And in true theatrical fashion, to help celebrate its 40th anniversary on August 1, the theatre has pulled out all the stops as it attempts to further its legacy.
This week, the theatre launched a public fund-raising initiative, the 40/80 Campaign, to ensure the Baxter remains a crucial and vibrant venue for generations to come.
The campaign is to help raise funds for the theatre, which is partially funded by UCT and “does not receive any funding from the national government or from the National Lotteries Commission”.
UCT covers only 40% of the Baxter’s expenses, which means it has to source the rest independently.
For the past 10 years, the lottery has denied the Baxter funding due to its association with UCT and it is not eligible for government funding because it is not a state-owned entity.
Chief executive and artistic director Lara Foot said the main purpose of the campaign was to raise the production budget and for the busiest independent theatre in Africa to continue producing engaging political shows.
“The Baxter was born as a political theatre and it remains (that way). We inspire to provoke and bring people together in an act of enlightenment.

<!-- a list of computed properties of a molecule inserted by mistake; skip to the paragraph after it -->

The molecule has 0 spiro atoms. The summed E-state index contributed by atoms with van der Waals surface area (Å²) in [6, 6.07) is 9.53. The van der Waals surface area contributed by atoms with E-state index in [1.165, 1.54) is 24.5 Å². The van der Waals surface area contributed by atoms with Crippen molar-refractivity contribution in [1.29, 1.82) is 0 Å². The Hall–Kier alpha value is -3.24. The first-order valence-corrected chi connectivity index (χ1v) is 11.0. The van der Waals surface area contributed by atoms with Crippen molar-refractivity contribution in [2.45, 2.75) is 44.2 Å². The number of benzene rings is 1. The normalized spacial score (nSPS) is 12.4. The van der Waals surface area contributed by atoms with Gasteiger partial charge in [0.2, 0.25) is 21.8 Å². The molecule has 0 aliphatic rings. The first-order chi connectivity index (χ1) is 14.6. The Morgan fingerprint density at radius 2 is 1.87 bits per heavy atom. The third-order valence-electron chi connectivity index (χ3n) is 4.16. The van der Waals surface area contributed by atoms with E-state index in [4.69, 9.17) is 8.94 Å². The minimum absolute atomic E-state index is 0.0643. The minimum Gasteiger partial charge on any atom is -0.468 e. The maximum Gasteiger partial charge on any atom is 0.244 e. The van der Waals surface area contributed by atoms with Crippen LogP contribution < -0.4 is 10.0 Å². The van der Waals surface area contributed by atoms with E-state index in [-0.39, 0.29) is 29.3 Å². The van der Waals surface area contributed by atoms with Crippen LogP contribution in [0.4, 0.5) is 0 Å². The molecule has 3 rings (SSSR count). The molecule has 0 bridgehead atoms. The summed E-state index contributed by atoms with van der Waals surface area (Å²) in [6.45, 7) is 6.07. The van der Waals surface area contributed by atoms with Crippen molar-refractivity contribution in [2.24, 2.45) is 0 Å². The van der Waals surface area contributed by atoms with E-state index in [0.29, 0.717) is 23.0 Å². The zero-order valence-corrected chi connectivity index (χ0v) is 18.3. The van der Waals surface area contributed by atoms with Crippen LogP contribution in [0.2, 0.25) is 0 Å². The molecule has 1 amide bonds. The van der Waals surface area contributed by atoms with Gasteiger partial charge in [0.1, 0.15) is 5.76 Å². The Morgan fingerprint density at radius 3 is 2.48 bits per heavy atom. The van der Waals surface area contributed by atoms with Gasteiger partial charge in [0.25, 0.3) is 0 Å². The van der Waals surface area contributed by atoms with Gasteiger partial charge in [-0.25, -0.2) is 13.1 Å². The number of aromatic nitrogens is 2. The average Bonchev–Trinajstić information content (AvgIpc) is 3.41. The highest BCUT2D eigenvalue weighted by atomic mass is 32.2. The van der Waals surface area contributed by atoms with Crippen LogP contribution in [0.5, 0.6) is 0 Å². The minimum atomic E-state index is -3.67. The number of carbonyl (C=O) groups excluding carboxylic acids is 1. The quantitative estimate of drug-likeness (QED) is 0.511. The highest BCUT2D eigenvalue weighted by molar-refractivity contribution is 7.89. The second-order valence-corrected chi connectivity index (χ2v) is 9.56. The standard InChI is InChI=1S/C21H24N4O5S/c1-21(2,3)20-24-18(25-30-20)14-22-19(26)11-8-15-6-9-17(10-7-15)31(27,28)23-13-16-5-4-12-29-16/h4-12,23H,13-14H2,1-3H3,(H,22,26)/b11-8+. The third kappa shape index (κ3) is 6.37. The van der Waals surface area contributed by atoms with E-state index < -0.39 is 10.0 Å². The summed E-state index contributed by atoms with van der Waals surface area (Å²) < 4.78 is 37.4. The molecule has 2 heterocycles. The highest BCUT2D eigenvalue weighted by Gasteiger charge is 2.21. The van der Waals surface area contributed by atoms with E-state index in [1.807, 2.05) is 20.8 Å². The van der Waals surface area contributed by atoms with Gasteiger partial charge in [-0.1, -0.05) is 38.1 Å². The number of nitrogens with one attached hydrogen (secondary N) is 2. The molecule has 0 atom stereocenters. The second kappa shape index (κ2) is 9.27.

“We want to grow our production budget and we need the people of Cape Town to do this.”
Foot invited all art and theatre lovers to donate. She has also committed to continue to lobby the government and the lotteries commission.
Cast members from The Fall, a play which shares the experiences of seven recent UCT graduates during the #RhodesMustFall and subsequent student movements, paid tribute to the Baxter.
Calling it their home, they re-emphasised the Baxter’s role in making of the play and, especially, young black talent feel like they belong and that they have a stage on which to showcase their work.
There are five ways in which to get involved and contribute towards the campaign, one being to donate a minimum of R10 extra when purchasing a ticket.
All the information can be found on the Baxter’s website: www.baxter.co.za.